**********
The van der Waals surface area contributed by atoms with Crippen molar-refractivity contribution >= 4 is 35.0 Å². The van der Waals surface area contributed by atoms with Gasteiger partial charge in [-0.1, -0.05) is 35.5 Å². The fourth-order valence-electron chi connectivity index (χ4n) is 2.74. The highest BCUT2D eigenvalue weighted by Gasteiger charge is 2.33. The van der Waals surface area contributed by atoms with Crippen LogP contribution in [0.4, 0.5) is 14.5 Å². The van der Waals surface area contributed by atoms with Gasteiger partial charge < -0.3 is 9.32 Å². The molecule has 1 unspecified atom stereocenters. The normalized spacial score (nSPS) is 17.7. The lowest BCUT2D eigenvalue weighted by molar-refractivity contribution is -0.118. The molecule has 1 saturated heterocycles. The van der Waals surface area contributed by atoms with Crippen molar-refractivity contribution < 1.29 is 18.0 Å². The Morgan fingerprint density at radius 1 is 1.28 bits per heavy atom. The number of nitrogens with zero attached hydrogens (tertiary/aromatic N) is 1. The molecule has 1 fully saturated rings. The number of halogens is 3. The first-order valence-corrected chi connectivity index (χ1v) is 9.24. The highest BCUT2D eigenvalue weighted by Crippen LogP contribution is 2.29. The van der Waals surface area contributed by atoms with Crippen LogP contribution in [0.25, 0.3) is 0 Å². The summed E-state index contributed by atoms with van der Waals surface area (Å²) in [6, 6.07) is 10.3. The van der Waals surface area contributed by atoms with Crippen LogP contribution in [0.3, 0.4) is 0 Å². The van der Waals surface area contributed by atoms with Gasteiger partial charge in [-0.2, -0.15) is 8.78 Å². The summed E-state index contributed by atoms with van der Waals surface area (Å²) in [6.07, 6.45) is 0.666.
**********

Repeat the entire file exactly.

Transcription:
The van der Waals surface area contributed by atoms with Crippen molar-refractivity contribution >= 4 is 35.0 Å². The van der Waals surface area contributed by atoms with Gasteiger partial charge in [-0.1, -0.05) is 35.5 Å². The fourth-order valence-electron chi connectivity index (χ4n) is 2.74. The highest BCUT2D eigenvalue weighted by Gasteiger charge is 2.33. The van der Waals surface area contributed by atoms with Crippen LogP contribution in [0.4, 0.5) is 14.5 Å². The van der Waals surface area contributed by atoms with Gasteiger partial charge < -0.3 is 9.32 Å². The molecule has 1 unspecified atom stereocenters. The normalized spacial score (nSPS) is 17.7. The lowest BCUT2D eigenvalue weighted by molar-refractivity contribution is -0.118. The molecule has 1 saturated heterocycles. The van der Waals surface area contributed by atoms with Crippen molar-refractivity contribution < 1.29 is 18.0 Å². The Morgan fingerprint density at radius 1 is 1.28 bits per heavy atom. The number of nitrogens with zero attached hydrogens (tertiary/aromatic N) is 1. The molecule has 1 fully saturated rings. The number of halogens is 3. The first-order valence-corrected chi connectivity index (χ1v) is 9.24. The highest BCUT2D eigenvalue weighted by Crippen LogP contribution is 2.29. The van der Waals surface area contributed by atoms with Crippen LogP contribution in [0.25, 0.3) is 0 Å². The summed E-state index contributed by atoms with van der Waals surface area (Å²) in [6, 6.07) is 10.3. The van der Waals surface area contributed by atoms with Crippen LogP contribution in [0.3, 0.4) is 0 Å². The van der Waals surface area contributed by atoms with Gasteiger partial charge in [-0.2, -0.15) is 8.78 Å². The summed E-state index contributed by atoms with van der Waals surface area (Å²) in [6.07, 6.45) is 0.666.